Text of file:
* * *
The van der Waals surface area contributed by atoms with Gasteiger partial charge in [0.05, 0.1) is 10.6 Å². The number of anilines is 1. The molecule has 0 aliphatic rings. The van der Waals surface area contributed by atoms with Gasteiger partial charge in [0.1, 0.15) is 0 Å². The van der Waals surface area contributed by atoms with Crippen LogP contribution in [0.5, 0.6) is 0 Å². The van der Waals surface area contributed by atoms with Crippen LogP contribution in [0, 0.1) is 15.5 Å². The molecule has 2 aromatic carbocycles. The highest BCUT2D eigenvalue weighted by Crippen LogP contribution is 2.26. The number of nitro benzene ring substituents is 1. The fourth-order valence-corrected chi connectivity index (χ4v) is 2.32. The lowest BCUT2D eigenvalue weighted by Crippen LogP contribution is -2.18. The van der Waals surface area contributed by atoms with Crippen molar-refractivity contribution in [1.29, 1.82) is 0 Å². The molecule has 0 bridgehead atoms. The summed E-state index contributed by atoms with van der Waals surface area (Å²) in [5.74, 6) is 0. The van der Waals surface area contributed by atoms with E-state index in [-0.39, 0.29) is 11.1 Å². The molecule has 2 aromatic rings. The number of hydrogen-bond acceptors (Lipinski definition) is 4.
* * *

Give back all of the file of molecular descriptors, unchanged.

The van der Waals surface area contributed by atoms with Gasteiger partial charge in [0.05, 0.1) is 10.6 Å². The number of anilines is 1. The molecule has 0 aliphatic rings. The van der Waals surface area contributed by atoms with Gasteiger partial charge in [0.1, 0.15) is 0 Å². The van der Waals surface area contributed by atoms with Crippen LogP contribution in [0.5, 0.6) is 0 Å². The van der Waals surface area contributed by atoms with Crippen LogP contribution in [0, 0.1) is 15.5 Å². The molecule has 2 aromatic carbocycles. The highest BCUT2D eigenvalue weighted by Crippen LogP contribution is 2.26. The number of nitro benzene ring substituents is 1. The fourth-order valence-corrected chi connectivity index (χ4v) is 2.32. The lowest BCUT2D eigenvalue weighted by Crippen LogP contribution is -2.18. The van der Waals surface area contributed by atoms with Crippen molar-refractivity contribution in [1.29, 1.82) is 0 Å². The molecule has 0 bridgehead atoms. The summed E-state index contributed by atoms with van der Waals surface area (Å²) in [5.74, 6) is 0. The van der Waals surface area contributed by atoms with E-state index in [-0.39, 0.29) is 11.1 Å². The molecule has 2 aromatic rings. The number of hydrogen-bond acceptors (Lipinski definition) is 4.